By Adam Eliyahu Berkowitz
The Jewish holidays in the Hebrew month of Tishrei are a short but intense period ending with the Biblical holiday of Shemini Atzeret (the Eight Day of Assembly). Since there is no Temple service today, its modern incarnation is Simchat Torah, characterized by finishing and beginning again the cycle of Torah reading.
Every year I am struck by the image of two men rolling the scroll from the end all the way to the beginning, in a back-and-forth motion that makes them appear to be rowing a boat. It takes about ten minutes to transfer all of the leather parchment from one side to the other.
My community has a slightly irreverent and humorous approach to worship, so this year, when the man who was about to read from the Torah out loud leaned over and pointed at Bereshit, the first word in Genesis, he took a deep breath and said wearily, “Here we go again.”
I smiled, commiserating with him. Every year, we read the same five books, over and over. And we have been doing so ever since the Torah was given to us at Mount Sinai. Will it ever be enough? And why does this cycle begin and end on Shemini Atzeret following the holiday of Sukkot (Feast of Tabernacles)? What is the connection?
In the Bible, there is a command to read from the Torah aloud once every seven years in a practice known as hakhel. According to the Sages, however, Moses himself instituted that the Jews not go more than three days without reading from the Torah. He reasoned that since the Torah is compared to water, and we cannot survive more than three days without water, we also cannot survive more than three days without the Torah. Just as water keeps a person alive and energized, constant engagement with the Torah keeps us pulsing with spiritual energy and passion.
Originally, the Torah was ready over a period of three year and a half years. The 3 ½ year cycle was based upon the division of the Torah into its 175 sections. In exile, the Torah was read in an annual cycle. By the Middle Ages, the annual reading cycle was predominant.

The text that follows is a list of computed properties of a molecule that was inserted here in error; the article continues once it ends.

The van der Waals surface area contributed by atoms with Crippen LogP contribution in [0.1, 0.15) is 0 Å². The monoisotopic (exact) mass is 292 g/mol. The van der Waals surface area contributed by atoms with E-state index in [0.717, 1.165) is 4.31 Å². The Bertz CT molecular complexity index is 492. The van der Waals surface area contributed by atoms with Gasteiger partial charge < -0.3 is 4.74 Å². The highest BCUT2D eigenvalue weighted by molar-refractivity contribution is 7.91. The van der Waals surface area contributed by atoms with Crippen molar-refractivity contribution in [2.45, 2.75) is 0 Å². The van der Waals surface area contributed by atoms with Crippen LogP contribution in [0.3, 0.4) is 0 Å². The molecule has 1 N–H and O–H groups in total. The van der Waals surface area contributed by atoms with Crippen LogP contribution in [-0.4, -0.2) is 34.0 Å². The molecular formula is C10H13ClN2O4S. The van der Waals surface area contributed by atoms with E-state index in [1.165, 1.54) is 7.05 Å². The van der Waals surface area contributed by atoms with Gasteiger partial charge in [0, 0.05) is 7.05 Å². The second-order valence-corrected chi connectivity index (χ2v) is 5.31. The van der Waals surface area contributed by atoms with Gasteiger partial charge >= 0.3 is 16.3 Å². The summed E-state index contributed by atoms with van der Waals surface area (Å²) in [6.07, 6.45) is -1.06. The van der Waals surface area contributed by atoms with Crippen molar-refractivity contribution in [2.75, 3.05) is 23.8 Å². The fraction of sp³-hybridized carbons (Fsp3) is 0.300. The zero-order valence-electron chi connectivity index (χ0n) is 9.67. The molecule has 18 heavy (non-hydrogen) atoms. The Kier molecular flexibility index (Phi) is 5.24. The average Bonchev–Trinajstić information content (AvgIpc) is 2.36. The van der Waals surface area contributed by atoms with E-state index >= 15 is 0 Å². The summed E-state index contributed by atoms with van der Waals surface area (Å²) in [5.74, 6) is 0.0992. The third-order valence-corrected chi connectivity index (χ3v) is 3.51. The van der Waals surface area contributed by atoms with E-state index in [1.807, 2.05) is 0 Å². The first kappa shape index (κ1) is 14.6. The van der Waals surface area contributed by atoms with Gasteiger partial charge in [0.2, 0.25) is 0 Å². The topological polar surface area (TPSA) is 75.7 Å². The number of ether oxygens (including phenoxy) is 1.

So the current practice of completing the Torah and celebrating at the end of Sukkot is relatively new. If we think about it, however, there are other seemingly more appropriate dates to begin and end the annual Torah cycle. Rosh Hashana (Jewish New Year) seems logical, or, alternatively, Shavuot (Feast of Weeks) which, according to tradition, commemorates the giving of the Torah at Sinai.
Why, then, did the rabbis choose Shemini Atzeret, following the holiday of Sukkot, to start the Torah reading cycle? Rabbi Bernie Fox explains that the period between Rosh Hashana and Yom Kippur (Day of Atonement) is fraught with trepidation. The relationship with God is one of fear and awe. But after Yom Kippur, Sukkot brings a joyful release. We dwell inside the Sukkah (temporary dwelling), representing the clouds of glory, celebrating the intimacy of our relationship with God. This relationship comes to a climax on Shemini Atzeret, when God asks the nation of Israel to stay and celebrate with him for just one more day. The Torah, too, celebrates the relationship between God and Israel. It is, therefore, appropriate to celebrate the Torah on this day.
With the completion of Shemini Atzeret, the celebration of intimacy and relationship with God comes to close. But the cycle of reading from the Torah, which maps out the relationship between man and God, begins anew.
The Torah carries us throughout the year on our journey of spiritual growth and development. And each time we read it, our understanding of God’s words grows deeper.
Receiving the Torah is like receiving a letter directly from a loved one. We read it over and over again and it never gets old.